The film is rather different from the book it is based on, but it manages to keep its essence and message. It does lack some context for characters. It may result in a lack of empathy from moviegoers, as the characters’ motivations are either unclear or unconvincing. The film mishandles what should have been an extremely emotional event in Wade’s life. The tragic event happens abruptly, and the film skips to the next scene, as if nothing had happened.If it weren’t for the strong performances from the cast, and their ability to portray strong emotion in a few seconds, the character development could have been a serious pitfall. However, the mistake can be forgiven, because it is clear that the pace—one of the film’s strongest areas—would have suffered with a different plot structure.
The film explores an interesting topic—what if technology reaches a point where it makes actual human interaction diminish to the point of almost non-existence? It is not a faraway possibility. In fact, virtual reality is beginning to be mass produced, and it will not be long before MMO’s (massively multiplayer on-line games) will be accessible through them. What are the implications of such a thing, should it reach the realism of The OASIS? To run away from the human condition, it would result in people finding relief and shelter in places they shouldn’t. We are broken, and we need Christ.
The film does a wonderful job of showing that the consequences of sin reach us no matter where we try to find contentment. Sin’s consequences are far reaching. The creation of The OASIS itself reminds me of the Tower of Babel.
Then they said, “Come, let us build ourselves a city, with a tower that reaches to the heavens, so that we may make a name for ourselves; otherwise we will be scattered over the face of the whole earth.” —Genesis 11:4
Halliday creates The OASIS in an attempt to make a name for himself. He becomes idolized by people worldwide for escape from an Earth that is slowly descending into chaos. Additionally, Halliday uses The OASIS as a mechanism for dealing with regrets in his life. Proposed solutions like The OASIS are temporary, as Christians, we know that only Christ can free us from the bondage of sin.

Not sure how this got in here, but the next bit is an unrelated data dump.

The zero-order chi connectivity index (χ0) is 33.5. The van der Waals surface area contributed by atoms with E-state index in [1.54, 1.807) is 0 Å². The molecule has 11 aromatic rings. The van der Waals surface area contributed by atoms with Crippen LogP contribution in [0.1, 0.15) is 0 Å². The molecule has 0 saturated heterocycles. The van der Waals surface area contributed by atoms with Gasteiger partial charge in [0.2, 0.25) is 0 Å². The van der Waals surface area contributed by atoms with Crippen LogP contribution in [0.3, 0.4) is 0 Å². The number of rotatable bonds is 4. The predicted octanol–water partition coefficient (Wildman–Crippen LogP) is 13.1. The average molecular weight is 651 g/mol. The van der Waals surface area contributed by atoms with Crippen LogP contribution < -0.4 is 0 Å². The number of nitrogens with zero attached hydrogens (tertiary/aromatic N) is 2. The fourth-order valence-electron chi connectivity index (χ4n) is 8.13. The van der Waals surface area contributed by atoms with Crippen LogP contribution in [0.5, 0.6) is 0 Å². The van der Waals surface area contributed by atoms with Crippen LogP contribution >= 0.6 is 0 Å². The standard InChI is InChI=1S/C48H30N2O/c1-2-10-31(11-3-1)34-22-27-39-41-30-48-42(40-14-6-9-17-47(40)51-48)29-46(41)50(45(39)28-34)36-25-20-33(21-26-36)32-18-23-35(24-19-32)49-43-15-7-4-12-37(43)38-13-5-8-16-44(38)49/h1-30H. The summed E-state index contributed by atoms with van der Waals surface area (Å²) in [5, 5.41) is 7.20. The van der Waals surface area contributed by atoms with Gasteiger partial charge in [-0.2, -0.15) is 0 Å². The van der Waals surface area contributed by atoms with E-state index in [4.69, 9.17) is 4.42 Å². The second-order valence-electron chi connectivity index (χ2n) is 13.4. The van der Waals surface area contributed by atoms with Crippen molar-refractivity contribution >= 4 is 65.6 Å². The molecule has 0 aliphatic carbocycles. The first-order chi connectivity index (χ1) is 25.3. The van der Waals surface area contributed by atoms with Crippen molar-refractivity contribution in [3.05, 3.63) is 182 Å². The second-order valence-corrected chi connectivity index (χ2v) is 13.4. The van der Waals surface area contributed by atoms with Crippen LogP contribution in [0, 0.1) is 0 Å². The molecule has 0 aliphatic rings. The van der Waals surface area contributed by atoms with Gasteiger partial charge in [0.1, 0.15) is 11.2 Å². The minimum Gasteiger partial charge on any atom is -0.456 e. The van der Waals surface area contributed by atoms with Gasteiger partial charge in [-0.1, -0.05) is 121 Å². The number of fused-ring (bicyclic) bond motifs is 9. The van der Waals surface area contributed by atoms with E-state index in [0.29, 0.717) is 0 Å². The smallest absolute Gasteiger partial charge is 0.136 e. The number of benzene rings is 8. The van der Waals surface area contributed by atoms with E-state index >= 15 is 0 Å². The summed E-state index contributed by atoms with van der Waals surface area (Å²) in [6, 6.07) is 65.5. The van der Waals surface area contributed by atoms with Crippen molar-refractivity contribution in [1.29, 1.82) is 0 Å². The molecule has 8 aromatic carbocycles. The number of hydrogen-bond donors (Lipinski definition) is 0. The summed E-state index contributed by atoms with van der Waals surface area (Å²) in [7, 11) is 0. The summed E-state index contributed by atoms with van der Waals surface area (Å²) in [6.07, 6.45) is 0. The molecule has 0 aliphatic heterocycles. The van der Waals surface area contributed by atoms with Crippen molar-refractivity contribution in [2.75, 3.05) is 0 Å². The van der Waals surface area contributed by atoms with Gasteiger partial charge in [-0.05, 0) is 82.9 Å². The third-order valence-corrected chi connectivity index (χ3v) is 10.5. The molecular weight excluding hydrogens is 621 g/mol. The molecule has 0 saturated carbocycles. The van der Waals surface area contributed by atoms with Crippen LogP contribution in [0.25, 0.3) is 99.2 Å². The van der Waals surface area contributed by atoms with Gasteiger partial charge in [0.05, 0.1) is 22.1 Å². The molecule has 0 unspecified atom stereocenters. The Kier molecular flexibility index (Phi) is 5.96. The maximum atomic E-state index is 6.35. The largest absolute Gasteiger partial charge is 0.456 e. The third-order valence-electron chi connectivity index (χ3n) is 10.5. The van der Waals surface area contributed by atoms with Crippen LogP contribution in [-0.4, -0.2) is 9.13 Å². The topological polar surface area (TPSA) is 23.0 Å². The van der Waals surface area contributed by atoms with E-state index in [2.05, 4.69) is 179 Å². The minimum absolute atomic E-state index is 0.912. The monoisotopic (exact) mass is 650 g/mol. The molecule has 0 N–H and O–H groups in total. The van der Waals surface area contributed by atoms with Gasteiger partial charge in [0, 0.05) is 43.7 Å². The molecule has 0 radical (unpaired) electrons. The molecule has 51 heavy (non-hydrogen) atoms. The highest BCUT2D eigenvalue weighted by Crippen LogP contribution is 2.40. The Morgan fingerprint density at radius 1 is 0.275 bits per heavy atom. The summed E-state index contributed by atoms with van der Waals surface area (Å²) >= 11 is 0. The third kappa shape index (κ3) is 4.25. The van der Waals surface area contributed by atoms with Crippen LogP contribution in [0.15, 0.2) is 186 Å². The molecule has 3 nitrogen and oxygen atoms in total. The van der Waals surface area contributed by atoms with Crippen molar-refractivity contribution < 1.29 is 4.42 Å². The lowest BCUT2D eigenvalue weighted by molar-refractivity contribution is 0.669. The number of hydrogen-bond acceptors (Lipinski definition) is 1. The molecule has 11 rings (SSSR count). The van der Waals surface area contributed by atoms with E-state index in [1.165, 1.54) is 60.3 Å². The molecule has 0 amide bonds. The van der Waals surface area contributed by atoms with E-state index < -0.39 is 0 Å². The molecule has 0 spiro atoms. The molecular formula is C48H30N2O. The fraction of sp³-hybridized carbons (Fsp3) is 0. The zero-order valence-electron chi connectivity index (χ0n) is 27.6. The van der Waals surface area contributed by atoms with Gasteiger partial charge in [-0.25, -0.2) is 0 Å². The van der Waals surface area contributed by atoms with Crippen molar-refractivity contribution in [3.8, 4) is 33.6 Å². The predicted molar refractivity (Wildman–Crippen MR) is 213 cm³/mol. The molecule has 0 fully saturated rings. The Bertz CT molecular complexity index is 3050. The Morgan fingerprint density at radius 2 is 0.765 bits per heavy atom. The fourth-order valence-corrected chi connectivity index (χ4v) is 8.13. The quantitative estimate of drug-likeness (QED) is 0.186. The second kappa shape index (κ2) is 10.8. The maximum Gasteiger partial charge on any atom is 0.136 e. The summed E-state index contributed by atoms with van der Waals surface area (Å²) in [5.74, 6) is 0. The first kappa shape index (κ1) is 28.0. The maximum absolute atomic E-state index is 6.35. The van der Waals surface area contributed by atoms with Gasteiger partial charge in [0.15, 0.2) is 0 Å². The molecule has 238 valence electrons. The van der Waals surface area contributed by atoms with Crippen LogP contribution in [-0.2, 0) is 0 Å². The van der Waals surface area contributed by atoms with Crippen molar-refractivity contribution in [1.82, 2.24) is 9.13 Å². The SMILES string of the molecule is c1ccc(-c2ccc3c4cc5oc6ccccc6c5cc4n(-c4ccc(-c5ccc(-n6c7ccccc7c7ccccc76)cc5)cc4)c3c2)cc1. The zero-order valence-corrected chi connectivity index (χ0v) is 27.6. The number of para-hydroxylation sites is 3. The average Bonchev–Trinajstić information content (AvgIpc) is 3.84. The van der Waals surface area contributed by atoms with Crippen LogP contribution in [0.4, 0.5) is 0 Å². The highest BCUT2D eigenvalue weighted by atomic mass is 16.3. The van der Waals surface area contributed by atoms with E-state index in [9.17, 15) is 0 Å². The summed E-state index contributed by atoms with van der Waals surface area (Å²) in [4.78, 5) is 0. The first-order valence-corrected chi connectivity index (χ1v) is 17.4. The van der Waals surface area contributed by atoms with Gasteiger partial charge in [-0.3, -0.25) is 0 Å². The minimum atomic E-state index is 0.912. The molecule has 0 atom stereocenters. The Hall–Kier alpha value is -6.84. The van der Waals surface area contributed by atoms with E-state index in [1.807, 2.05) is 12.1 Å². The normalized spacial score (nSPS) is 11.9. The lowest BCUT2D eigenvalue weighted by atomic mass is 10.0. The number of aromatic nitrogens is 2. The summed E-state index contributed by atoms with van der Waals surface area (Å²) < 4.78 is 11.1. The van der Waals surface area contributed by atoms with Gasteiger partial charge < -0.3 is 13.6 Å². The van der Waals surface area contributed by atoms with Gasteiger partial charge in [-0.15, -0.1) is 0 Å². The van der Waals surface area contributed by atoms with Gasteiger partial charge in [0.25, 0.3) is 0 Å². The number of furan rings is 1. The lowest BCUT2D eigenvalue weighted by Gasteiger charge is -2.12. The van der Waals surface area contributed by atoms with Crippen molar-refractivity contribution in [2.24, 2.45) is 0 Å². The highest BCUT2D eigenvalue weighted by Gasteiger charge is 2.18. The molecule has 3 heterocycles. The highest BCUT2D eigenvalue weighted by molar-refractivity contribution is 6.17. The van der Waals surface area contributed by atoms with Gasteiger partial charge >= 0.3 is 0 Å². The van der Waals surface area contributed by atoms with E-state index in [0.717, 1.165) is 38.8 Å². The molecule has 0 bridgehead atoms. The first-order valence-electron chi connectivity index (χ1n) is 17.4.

Furthermore, we must be wary of any type of addictions, this includes entertainment mediums. We must spend our time wisely and make sure nothing has control over us, except our Lord.
This is part of why Spotlight on Entertainment exists, to help you make sound choices on what you focus your time, mind, and heart on. Together we can share the love and Gospel of Christ, so that a place like The OASIS is not needed, so people may have the hope of being with God in an eternal oasis.
“My Father’s house has many rooms; if that were not so, would I have told you that I am going there to prepare a place for you?” —John 14:2
Violence: Heavy. There is violence throughout, although almost all of it is within The OASIS and is animated in nature—the exception being an explosion in the real world. There is a scene in which characters go inside the film “The Shining” by Stanley Kubrick. It features the iconic elevator scene with animated blood, and some frightening images of zombie-like creatures that are inappropriate for children. There is a brief instance in which Chucky the killer doll appears and kills some villainous game avatars.
Language/Profanity: With at least one f-word and twelve variations of “sh*t,” the film has a surprising amount of language, along with the Lord’s name taken in vain four times. “D*mn” (2), “h*ll” (7), “d*ck” (1), “do*chebag” (1), “assh*le” (1), “p*ss” (2), “a*s” (3), “assh*le” (1), and “b*lls” (1) complete the rest of the language. There is also an instance where an avatar gives the finger to Mechagodzilla.
Sex/Nudity: The sexual content of the film is moderate until the aforementioned “Shining” scene, in which a woman gets up from a bath naked. Nothing explicit is shown, but it is enough to be of concern to parents of children.
The cast, cinematography, score, set pieces, and CGI are fantastic. Where the film lacks in story, it makes up for in pace and adventure. The result is a film of high moviemaking quality. This is the way action-adventure films should be done from the master of the action-adventure genre himself—Steven Spielberg. The film’s language and a brief moment of implied nudity make it a film to not take young kids or young teenagers to watch. Mature Christians should make their decision prayerfully, considering any implications for their spiritual walk.